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Mormon Aid System Seen As Model Members Can Receive Plenty Of Help, But They Must Follow Stringent Rules

Sun., Jan. 21, 1996

Janet Smith and her children were destitute.

The divorced mother of four earned $4 an hour working in a warehouse in the 1980s. She shopped at thrift stores and fed her family with food stamps.

Her church came to the rescue. She quit her job and returned to school, while the church paid rent, provided food and even drummed up teenagers to baby-sit her toddler.

In exchange, she painted bathrooms and did clerical work for the church.

Three years later, Janet got a full-time job as a hospital registered nurse. She now owns her own home and gives generously to the church that she says saved her.

Janet’s success was engineered by a private welfare program run by The Church of Jesus Christ of Latter-day Saints. It relies solely on donations from the church and its members.

As federal and state governments struggle to reform the nation’s welfare system, the Mormon program increasingly is held up as a model for helping the needy.

The second-largest denomination in the Inland Northwest, Mormons are fiercely protective of their members who receive church help. Church leaders would not agree to let anyone on church welfare be interviewed unless their names were not used. Janet’s name was changed for this story.

Some state lawmakers, particularly Mormons in Idaho, suggest the government revamp its public welfare system by emulating the Mormon model and placing tight restrictions and demands on who gets help. Some members of Congress propose turning the entire public welfare system over to private charities, such as the Mormon Church.

Many religious and charitable groups scoff at that idea, saying they already are handling all the needy they can.

Not the Mormon Church. This is the 50th year for the Mormon welfare system. Church officials point to it as a shining example of how to help people learn to help themselves.

“The key is people are expected to do something for the assistance they receive,” said Steve Bates, president of the church’s Spokane Stake and chairman of the regional welfare committee.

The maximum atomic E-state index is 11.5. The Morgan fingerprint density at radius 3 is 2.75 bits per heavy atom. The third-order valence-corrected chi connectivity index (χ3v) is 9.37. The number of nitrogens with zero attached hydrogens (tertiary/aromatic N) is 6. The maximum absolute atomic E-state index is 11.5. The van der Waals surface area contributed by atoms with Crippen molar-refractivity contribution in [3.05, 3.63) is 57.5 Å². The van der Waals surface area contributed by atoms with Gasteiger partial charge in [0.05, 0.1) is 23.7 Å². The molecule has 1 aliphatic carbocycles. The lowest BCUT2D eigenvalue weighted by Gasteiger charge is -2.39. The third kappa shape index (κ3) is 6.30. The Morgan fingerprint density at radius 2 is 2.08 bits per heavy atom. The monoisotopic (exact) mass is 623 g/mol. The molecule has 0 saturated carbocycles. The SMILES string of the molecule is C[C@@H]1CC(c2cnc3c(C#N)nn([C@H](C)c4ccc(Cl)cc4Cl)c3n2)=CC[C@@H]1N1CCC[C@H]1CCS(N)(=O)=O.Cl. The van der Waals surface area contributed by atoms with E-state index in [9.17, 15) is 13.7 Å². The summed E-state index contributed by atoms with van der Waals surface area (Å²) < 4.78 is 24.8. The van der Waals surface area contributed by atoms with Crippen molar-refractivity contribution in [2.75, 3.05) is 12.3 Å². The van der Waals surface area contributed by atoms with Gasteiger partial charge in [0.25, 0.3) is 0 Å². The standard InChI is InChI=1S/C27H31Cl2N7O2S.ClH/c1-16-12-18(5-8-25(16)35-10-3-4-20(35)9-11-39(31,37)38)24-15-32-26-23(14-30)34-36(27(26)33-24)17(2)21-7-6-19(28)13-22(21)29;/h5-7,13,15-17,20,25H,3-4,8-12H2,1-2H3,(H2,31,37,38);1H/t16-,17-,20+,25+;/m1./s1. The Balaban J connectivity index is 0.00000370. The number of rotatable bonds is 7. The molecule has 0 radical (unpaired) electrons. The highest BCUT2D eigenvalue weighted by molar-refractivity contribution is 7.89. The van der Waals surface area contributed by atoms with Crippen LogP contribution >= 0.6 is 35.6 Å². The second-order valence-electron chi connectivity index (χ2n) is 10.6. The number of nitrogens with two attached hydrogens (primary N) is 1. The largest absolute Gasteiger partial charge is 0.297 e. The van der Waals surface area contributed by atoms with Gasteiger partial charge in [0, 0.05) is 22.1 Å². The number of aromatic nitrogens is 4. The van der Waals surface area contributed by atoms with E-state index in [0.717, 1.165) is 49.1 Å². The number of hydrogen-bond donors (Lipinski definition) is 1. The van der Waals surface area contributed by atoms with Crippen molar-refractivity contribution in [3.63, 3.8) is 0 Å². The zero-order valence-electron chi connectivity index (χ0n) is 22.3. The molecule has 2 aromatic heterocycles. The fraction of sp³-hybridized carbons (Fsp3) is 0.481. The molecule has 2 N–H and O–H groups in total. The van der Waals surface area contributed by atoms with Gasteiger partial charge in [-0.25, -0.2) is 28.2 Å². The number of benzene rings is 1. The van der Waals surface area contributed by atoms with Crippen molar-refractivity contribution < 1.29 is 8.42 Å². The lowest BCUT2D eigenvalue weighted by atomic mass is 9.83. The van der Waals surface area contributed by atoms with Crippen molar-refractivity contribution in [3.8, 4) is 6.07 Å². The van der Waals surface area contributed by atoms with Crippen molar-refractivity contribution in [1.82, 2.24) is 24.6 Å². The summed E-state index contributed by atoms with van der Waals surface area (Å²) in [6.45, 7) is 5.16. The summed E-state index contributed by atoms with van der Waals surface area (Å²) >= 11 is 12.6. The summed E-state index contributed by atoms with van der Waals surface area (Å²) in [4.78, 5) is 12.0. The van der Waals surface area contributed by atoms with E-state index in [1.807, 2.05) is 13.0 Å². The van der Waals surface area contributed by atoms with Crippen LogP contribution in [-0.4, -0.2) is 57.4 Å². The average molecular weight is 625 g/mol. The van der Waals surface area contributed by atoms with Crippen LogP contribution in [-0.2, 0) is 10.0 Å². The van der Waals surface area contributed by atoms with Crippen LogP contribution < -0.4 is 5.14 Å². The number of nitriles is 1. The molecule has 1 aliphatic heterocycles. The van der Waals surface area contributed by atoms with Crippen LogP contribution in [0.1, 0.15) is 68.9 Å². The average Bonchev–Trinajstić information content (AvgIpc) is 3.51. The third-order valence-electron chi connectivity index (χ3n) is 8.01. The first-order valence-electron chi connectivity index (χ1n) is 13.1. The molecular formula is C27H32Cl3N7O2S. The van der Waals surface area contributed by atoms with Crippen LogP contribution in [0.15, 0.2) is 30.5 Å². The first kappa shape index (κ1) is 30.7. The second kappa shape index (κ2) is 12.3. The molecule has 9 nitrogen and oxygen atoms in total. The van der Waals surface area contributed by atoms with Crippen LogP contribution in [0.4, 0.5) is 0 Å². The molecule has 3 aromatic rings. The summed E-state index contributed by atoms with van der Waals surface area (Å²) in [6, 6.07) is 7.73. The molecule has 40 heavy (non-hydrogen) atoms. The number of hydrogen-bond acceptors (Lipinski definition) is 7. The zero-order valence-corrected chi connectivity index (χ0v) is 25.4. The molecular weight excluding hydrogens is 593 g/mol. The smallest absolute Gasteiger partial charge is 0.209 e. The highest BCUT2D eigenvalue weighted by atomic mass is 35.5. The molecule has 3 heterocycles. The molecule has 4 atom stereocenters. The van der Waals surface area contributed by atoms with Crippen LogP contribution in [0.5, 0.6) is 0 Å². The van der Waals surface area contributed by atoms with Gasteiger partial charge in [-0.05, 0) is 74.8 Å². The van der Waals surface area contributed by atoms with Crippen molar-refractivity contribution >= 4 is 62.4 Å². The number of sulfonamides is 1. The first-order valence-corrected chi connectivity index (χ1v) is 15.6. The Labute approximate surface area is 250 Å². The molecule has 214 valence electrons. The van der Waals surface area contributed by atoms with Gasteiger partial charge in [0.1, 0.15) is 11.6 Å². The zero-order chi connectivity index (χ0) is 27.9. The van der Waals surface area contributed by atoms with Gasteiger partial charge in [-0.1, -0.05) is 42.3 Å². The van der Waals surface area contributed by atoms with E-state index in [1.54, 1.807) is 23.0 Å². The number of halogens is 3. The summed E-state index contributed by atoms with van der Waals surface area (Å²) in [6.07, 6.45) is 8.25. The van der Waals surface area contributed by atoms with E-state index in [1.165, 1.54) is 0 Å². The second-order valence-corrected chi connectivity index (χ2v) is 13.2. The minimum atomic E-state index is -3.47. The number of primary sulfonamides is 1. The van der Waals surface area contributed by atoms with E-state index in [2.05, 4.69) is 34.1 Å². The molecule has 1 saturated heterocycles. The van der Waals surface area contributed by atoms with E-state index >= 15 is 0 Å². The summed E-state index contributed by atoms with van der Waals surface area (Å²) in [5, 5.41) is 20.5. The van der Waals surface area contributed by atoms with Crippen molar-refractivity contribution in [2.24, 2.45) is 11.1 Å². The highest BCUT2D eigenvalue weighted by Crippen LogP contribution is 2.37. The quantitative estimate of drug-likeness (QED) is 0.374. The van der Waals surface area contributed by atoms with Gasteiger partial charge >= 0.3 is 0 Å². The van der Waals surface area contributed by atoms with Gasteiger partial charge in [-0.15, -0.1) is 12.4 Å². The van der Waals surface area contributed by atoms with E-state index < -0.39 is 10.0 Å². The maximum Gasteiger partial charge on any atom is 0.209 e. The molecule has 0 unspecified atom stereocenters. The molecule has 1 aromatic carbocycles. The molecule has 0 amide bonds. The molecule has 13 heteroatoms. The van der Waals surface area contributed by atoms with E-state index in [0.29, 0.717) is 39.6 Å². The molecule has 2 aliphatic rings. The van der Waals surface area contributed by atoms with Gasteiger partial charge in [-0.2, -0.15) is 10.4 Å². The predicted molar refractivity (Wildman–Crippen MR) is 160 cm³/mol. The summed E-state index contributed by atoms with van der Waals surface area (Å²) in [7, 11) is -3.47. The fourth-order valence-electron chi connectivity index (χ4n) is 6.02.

Idaho State Sen. Denton Darrington, R-Declo, hopes his colleagues take some lessons from the LDS church as they grapple with welfare reform this year.

A Mormon and a former bishop, Darrington wants stricter rules for welfare recipients. Those able to work should do so, even at minimum wage. The length of assistance should be limited, he said.

Mormon welfare system rules extend beyond recipients. The church expects help from every member.

One Sunday a month, members are instructed to skip two meals and fast for 24 hours. The money each family saves is donated to the local bishop, the unpaid leader of each regional ward.

The practice is not optional for members who want to remain in good standing, said Garry Borders, a church spokesman in Spokane. Donations are above the 10 percent tithing also required of members.

The bishop uses the money to help pay the bills of needy church members in his ward. Any extra - and most wards in the Inland Northwest have a surplus - is forwarded to church headquarters in Salt Lake City for welfare needs elsewhere.

The bishops also refer people to the Bishop’s Storehouse for free food and personal items, as well as to the LDS employment office and the LDS social services office for counseling.

The Mormon welfare system is set up to help the “worthy needy,” said Bishop Jim Fox of Spokane. The bishops determine who that may be. The church defines worthy as practicing members of the church in good standing.

If bishops don’t deem a person worthy, he or she doesn’t get help.

The Mormons started their network of storehouses and social services in 1936, in the midst of the Great Depression. The idea was to help men provide for their families while also strengthening their faith and selfesteem.

Now there are 99 storehouses in the United States, each stocked with food and basic necessities.

Most of the items are produced by church-owned Deseret Industries, which runs farms, canneries, clothing factories and other businesses. Except for a few paid positions, Deseret Industries is staffed by a combination of volunteers and needy people, working in exchange for help.